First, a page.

Their intentions may be wonderful but
their execution is less than satisfactory.
Years ago a student of mine made a simple yet profound observation. This student had the habit of postponing assignments. He was a huge procrastinator. Quickly, his backlog of overdue items had become overwhelming. Shaking his head during a tutoring session, he looked at me and said, “You know, it’s much easier to maintain than it is to catch up.”
Often I will hear colleagues and friends say something like, “This weekend is my weekend to catch up on all that has backed up over the past few weeks/months.”
The current issue of Success Magazine (February 2013) includes an article titled “The Perils of Procrastination.” The author, Stephanie Dolgoff, maintains that about 20% of all adults are dye-in-the-wool procrastinators. Whatever their intentions, these people have a huge reality gap “between what they fully intend to do and doing it, in all facets of their lives: at work, relationships, even activities they love.”
The procrastinators never seem to catch up. When they do catch up in one area, another area—and generally, a person or team—loses out. Do you remember the Peanuts cartoon strip? One character—Pig Pen—was followed by a constant cloud of dust. Procrastinators seem to move in their own cloud of dust, always moving toward the last minute when something just “has to be” finished or turned in or examined.
In the workplace, procrastinators can be deadly presenting stressful situations and missed opportunities for their teams. Dolgoff cites research by Timothy Pychyl, Ph.D., who concludes “there are secondhand effects of procrastination. You’re bringing down team members, creating stress for them, and poisoning the work atmosphere.”
I appreciate that some procrastinators have great intentions. They have—what they think to be—a vast storehouse of energy, talent, creativity, and wherewithal to begin and complete an abundance of projects. They seldom if ever say “no!” They can do it all.
Or so they think.
Their intentions may be wonderful but their execution is less than satisfactory mostly because they are unable or unwilling to give the proper attention to what they have committed to do. Moreover, in our new normal of continuous partial attention those of us looking to have things completed on time as promised—and in good order—shake our heads and wonder if we are just too “retentive.”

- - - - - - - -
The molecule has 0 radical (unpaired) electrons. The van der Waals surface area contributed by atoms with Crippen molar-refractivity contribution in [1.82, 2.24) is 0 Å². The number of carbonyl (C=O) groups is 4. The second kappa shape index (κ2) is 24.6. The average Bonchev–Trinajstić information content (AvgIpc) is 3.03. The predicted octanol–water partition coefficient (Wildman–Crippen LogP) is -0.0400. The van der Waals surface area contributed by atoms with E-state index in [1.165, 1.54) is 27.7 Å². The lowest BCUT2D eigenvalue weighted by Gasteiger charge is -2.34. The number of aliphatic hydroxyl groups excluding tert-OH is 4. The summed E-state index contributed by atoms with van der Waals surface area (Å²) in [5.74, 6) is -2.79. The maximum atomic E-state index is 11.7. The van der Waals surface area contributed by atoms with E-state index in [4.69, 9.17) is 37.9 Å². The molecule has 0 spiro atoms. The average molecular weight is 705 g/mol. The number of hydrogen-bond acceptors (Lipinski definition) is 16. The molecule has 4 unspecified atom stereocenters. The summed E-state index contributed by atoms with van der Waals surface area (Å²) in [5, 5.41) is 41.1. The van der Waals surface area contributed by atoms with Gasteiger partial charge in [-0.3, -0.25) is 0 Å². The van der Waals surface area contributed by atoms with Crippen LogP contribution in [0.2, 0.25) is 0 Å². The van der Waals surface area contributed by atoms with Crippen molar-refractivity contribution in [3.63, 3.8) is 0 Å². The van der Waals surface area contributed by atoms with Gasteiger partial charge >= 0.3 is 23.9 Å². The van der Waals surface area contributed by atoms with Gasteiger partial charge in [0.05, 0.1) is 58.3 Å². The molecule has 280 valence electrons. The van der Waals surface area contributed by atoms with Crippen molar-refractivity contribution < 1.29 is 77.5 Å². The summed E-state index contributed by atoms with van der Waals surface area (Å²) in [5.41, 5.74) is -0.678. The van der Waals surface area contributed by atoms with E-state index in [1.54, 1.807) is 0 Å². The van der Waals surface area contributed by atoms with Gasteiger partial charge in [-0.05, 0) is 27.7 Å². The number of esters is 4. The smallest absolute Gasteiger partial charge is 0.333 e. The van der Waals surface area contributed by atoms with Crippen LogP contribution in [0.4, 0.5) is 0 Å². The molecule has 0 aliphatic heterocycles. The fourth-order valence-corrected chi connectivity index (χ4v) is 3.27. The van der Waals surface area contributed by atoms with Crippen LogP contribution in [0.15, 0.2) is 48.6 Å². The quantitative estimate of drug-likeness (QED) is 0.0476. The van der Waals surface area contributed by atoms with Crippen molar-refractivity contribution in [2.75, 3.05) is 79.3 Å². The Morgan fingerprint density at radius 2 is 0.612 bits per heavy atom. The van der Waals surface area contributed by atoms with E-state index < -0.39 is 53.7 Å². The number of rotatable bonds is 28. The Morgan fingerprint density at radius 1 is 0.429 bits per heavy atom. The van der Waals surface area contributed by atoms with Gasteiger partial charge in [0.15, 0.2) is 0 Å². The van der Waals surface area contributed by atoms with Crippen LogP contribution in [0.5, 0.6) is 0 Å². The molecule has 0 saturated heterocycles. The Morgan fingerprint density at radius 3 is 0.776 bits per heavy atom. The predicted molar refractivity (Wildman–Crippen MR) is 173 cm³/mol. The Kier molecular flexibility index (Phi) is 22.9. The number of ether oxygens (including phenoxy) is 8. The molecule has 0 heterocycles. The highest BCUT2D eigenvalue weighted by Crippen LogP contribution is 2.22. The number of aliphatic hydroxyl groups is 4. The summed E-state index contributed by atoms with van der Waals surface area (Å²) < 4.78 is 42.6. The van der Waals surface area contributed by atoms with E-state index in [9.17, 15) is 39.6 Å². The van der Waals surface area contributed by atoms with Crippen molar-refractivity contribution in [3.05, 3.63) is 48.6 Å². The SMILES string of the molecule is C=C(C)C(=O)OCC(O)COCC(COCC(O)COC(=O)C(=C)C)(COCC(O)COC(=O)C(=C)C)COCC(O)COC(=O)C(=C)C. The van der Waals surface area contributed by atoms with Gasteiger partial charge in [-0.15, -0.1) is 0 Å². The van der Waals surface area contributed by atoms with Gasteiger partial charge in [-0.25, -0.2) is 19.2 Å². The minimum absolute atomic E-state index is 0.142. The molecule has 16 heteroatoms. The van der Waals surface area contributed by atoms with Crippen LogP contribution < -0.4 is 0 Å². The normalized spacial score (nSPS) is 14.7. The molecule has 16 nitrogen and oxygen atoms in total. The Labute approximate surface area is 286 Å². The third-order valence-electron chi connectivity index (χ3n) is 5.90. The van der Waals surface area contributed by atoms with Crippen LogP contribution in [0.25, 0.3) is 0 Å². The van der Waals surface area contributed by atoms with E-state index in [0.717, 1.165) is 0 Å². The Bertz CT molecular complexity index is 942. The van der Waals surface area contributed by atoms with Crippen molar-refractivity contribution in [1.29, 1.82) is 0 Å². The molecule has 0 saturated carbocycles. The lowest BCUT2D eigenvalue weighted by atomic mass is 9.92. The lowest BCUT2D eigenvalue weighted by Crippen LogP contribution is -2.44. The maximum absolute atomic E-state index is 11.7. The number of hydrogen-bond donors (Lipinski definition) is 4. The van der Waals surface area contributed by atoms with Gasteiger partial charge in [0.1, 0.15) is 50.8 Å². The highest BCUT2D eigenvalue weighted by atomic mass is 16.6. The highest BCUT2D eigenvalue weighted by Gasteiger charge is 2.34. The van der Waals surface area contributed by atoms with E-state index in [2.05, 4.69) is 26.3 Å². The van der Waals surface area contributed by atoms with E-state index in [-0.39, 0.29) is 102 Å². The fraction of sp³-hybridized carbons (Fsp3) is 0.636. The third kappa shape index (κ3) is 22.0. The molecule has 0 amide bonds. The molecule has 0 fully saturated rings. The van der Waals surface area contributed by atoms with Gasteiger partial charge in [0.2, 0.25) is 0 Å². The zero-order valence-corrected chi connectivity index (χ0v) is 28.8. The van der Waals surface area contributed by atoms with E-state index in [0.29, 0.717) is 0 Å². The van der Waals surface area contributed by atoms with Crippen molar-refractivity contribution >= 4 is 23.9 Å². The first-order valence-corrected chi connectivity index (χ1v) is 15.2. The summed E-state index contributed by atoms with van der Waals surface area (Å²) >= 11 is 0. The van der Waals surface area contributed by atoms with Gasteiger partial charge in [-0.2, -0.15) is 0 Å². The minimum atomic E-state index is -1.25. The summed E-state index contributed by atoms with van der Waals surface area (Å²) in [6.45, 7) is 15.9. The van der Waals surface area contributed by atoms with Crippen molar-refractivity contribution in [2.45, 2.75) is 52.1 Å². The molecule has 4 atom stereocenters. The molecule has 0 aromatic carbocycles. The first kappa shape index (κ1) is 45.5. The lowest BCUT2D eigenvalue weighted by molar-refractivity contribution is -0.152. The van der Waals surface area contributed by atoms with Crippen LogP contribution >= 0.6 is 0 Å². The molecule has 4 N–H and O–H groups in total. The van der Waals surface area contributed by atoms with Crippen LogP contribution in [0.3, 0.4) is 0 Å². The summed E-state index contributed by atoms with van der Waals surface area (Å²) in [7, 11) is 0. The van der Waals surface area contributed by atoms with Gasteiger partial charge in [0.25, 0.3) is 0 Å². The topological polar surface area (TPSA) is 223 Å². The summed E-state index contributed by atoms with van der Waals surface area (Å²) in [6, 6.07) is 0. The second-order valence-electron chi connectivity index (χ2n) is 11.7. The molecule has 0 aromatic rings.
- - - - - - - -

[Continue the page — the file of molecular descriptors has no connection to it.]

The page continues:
Video recommendation for the week:
So how do we work with the folks who seem to bring Napoleon Hill’s axiom to life: “Procrastination is the bad habit of putting off until the day after tomorrow what should have been done the day before yesterday”?
One thing that does not work is to simply say, “Stop it!” It takes some introspection on the part of the procrastinator. And he or she must be willing to want to change. If you are a procrastinator (or work or live with one), here are a few basic strategies:
- Review your goals. Are all your actions and commitments getting you to those goals? What about your inactions?
- If you are saying “yes” to please people think of this. By over committing and not delivering a quality, on-time product or service you are pleasing no one—least of all the people to whom you made the commitment.
- Break big projects into small, non-threatening, pieces. Take one step at a time.
- Ask a mentor for help. This assumes that you see that you are truly a procrastinator. If you are unsure, ask those with whom you live or work.
- Note the circumstances when you procrastinate. What commonalities are present?
- If you are the one who has to deal with the procrastinator, let him or her know how the behavior is affecting you or your team.
- Breathe deeply. Slow down.
Deborah Adele in her book The Yamas & Niyamas: Exploring Yoga’s Ethical Practice writes about the practice of purity in life. She says it requires us to “slow down and do one thing at a time.”
We often enter an experience with the clutter of scattered thoughts
and leave the experience with even more cluttered thoughts. It is like
we are living on the leftovers of where we have been or the preparations
of where we are going. Because we have not taken the time to ‘catch up’
with ourselves, we are everywhere but the present moment.
Take sometime today and catch up with yourself. You and those around you will benefit.
Enjoy your week—and H.T.R.B. as needed!
My first 2013 webinar, Priority Management: Doing the Right Stuff at the Right Time, is scheduled for January 23, 2013 at 3:00 p.m. Click here for registration information. Check my website for the information on future PDQ Webinars.
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©2013. Steve Piscitelli.